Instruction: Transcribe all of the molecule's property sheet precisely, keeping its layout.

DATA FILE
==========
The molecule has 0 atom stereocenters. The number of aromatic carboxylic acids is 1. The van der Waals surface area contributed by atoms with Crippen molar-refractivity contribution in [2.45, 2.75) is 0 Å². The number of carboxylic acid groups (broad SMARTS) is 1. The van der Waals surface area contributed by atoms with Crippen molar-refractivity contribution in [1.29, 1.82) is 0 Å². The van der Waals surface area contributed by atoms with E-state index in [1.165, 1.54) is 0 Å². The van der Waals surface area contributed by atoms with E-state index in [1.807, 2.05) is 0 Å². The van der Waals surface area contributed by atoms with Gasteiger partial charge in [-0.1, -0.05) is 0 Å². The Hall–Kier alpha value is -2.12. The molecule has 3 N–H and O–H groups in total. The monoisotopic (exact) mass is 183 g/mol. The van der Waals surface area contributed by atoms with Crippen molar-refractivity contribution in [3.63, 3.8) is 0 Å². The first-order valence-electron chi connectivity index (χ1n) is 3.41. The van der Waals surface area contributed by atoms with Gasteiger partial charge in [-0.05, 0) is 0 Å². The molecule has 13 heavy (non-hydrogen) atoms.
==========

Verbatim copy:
The molecule has 0 atom stereocenters. The number of aromatic carboxylic acids is 1. The van der Waals surface area contributed by atoms with Crippen molar-refractivity contribution in [2.45, 2.75) is 0 Å². The number of carboxylic acid groups (broad SMARTS) is 1. The van der Waals surface area contributed by atoms with Crippen molar-refractivity contribution in [1.29, 1.82) is 0 Å². The van der Waals surface area contributed by atoms with E-state index in [1.165, 1.54) is 0 Å². The van der Waals surface area contributed by atoms with E-state index in [1.807, 2.05) is 0 Å². The van der Waals surface area contributed by atoms with Gasteiger partial charge in [-0.1, -0.05) is 0 Å². The Hall–Kier alpha value is -2.12. The molecule has 3 N–H and O–H groups in total. The monoisotopic (exact) mass is 183 g/mol. The van der Waals surface area contributed by atoms with Crippen molar-refractivity contribution in [3.63, 3.8) is 0 Å². The first-order valence-electron chi connectivity index (χ1n) is 3.41. The van der Waals surface area contributed by atoms with Gasteiger partial charge in [-0.05, 0) is 0 Å². The molecule has 13 heavy (non-hydrogen) atoms.